Jim Zarroli

Jim Zarroli is a business reporter for NPR News, based at NPR's New York bureau.

He covers economics and business news including fiscal policy, the Federal Reserve, the job market and taxes

Over the years, he's reported on recessions and booms, crashes and rallies, and a long string of tax dodgers, insider traders and Ponzi schemers. He's been heavily involved in the coverage of the European debt crisis and the bank bailouts in the United States.

Prior to moving into his current role, Zarroli served as a New York-based general assignment reporter for NPR News. While in this position he covered the United Nations during the first Gulf War. Zarroli added to NPR's coverage of the aftermath of Hurricane Katrina, the London transit bombings and the September 11, 2001 attacks on the World Trade Center.

Before joining the NPR in 1996, Zarroli worked for the Pittsburgh Press and wrote for various print publications.

Zarroli graduated from Pennsylvania State University.

It's not just the Lucky Charms that are getting a makeover at General Mills. The company's announcement Monday that it is removing artificial colors and flavors from its cereal line is part of a much bigger overhaul at the food giant.

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European leaders hold an emergency summit in Brussels on Monday in an effort to prevent Greece from defaulting on its debts. Greece owes the International Monetary Fund $1.8 billion by the end of this month, and it needs Europe's help to make the payment. But the Athens government is refusing to commit to an economic overhaul package that officials are demanding.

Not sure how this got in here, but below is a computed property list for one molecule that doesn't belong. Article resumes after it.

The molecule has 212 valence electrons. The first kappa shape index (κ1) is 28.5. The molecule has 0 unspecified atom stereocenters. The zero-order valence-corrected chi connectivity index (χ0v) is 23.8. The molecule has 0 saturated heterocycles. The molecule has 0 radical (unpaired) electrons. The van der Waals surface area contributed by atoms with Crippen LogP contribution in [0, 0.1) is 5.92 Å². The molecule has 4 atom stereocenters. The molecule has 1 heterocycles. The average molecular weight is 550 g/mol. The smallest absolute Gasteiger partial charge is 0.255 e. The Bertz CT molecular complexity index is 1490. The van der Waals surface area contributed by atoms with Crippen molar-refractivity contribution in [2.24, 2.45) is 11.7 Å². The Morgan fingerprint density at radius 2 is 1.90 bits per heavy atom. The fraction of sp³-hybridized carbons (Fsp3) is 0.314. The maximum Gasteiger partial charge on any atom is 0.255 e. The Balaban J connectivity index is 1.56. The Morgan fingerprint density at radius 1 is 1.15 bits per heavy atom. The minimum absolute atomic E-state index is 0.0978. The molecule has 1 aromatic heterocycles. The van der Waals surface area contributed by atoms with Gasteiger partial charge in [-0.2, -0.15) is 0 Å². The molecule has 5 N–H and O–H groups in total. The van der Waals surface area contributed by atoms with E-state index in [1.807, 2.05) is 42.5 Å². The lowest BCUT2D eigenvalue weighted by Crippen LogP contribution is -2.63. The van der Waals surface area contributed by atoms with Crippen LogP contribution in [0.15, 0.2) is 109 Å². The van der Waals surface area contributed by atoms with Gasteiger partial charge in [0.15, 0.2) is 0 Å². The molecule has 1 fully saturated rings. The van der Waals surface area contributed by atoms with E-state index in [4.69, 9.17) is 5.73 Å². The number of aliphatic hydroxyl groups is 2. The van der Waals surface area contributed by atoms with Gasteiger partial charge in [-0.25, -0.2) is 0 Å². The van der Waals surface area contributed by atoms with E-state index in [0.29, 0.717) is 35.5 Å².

Greece has come close to default many times before — only to work out a last-minute compromise with its creditors. This time, though, it faces much longer odds.

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Republicans are often seen as the party of business. So it's a little ironic that some of the most vocal opposition to the Export-Import Bank comes from conservative Republicans, such as Ohio Rep. Jim Jordan.

"If we're ever going to get rid of all the corporate connectedness, all the corporate welfare, you've got to start with the most egregious one and the most obvious one and that's the Export-Import Bank," he says.

Four major banks — Citicorp, JPMorgan Chase, Barclays and the Royal Bank of Scotland — have agreed to plead guilty to currency manipulation and pay over $5 billion in fines. Officials say that traders from the banks, who allegedly called themselves "the cartel," used secret codes to manipulate the exchange rate between U.S. dollars and Euros. Meanwhile, the Justice Department has taken the unusual step of tossing out what's called a deferred prosecution agreement against a fifth bank.

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This year, there will be an important change in the way Americans use their credit cards. More banks will be issuing cards with small computer chips, a move they say will protect against credit card fraud.

But banks are stopping short of another step that will make credit card usage even safer. And a lot of retailers aren't too happy about it.

A year ago, Russia's economy was riding high. Today, the country is widely thought to be entering a recession, if it's not already there.

The plunge in oil prices has been the main culprit, but Russia's economy has had trouble regaining its footing because of sanctions imposed by the West after the annexation of Crimea. President Obama and other Western leaders were quick to condemn Russia when it annexed the Crimean Peninsula last March, and they struggled to find a way to show their outrage.

Among the changes to U.S. restrictions on Cuba President Obama announced Wednesday was a relaxation of the rules barring U.S. banks from doing business there.

Americans traveling in Cuba will now be able to use their credit cards and ATM cards, but many U.S. banks see the new rules as something of a legal minefield.

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